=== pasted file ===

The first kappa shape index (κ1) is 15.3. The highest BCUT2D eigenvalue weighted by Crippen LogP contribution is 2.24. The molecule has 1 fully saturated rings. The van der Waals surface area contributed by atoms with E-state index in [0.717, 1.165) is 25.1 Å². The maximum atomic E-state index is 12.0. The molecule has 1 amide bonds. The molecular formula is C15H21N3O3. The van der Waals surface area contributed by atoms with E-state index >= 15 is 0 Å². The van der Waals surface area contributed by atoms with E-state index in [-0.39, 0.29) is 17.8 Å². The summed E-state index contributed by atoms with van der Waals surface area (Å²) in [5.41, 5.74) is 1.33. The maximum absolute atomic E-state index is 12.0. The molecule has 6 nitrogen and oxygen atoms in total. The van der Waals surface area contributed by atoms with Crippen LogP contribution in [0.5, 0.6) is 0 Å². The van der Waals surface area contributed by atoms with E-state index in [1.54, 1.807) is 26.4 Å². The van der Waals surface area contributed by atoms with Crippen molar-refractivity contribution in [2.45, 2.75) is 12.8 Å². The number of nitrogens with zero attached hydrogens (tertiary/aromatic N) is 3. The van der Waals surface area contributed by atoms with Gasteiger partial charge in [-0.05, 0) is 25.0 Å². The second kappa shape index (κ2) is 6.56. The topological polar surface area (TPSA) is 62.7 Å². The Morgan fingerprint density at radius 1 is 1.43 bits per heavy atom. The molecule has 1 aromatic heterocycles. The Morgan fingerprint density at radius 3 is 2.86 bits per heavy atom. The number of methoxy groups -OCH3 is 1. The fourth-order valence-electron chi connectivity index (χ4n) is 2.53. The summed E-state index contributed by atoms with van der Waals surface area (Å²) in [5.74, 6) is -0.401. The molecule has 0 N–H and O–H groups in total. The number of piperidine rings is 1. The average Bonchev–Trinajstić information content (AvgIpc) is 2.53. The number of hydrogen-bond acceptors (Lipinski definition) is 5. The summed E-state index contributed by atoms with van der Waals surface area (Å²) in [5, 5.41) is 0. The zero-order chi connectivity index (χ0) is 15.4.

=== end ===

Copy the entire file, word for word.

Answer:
The first kappa shape index (κ1) is 15.3. The highest BCUT2D eigenvalue weighted by Crippen LogP contribution is 2.24. The molecule has 1 fully saturated rings. The van der Waals surface area contributed by atoms with E-state index in [0.717, 1.165) is 25.1 Å². The maximum atomic E-state index is 12.0. The molecule has 1 amide bonds. The molecular formula is C15H21N3O3. The van der Waals surface area contributed by atoms with E-state index >= 15 is 0 Å². The van der Waals surface area contributed by atoms with E-state index in [-0.39, 0.29) is 17.8 Å². The summed E-state index contributed by atoms with van der Waals surface area (Å²) in [5.41, 5.74) is 1.33. The maximum absolute atomic E-state index is 12.0. The molecule has 6 nitrogen and oxygen atoms in total. The van der Waals surface area contributed by atoms with Crippen LogP contribution in [0.5, 0.6) is 0 Å². The van der Waals surface area contributed by atoms with E-state index in [1.54, 1.807) is 26.4 Å². The van der Waals surface area contributed by atoms with Crippen molar-refractivity contribution in [2.45, 2.75) is 12.8 Å². The number of nitrogens with zero attached hydrogens (tertiary/aromatic N) is 3. The van der Waals surface area contributed by atoms with Gasteiger partial charge in [-0.05, 0) is 25.0 Å². The second kappa shape index (κ2) is 6.56. The topological polar surface area (TPSA) is 62.7 Å². The Morgan fingerprint density at radius 1 is 1.43 bits per heavy atom. The molecule has 1 aromatic heterocycles. The Morgan fingerprint density at radius 3 is 2.86 bits per heavy atom. The number of methoxy groups -OCH3 is 1. The fourth-order valence-electron chi connectivity index (χ4n) is 2.53. The summed E-state index contributed by atoms with van der Waals surface area (Å²) in [5.74, 6) is -0.401. The molecule has 0 N–H and O–H groups in total. The number of piperidine rings is 1. The average Bonchev–Trinajstić information content (AvgIpc) is 2.53. The number of hydrogen-bond acceptors (Lipinski definition) is 5. The summed E-state index contributed by atoms with van der Waals surface area (Å²) in [5, 5.41) is 0. The zero-order chi connectivity index (χ0) is 15.4.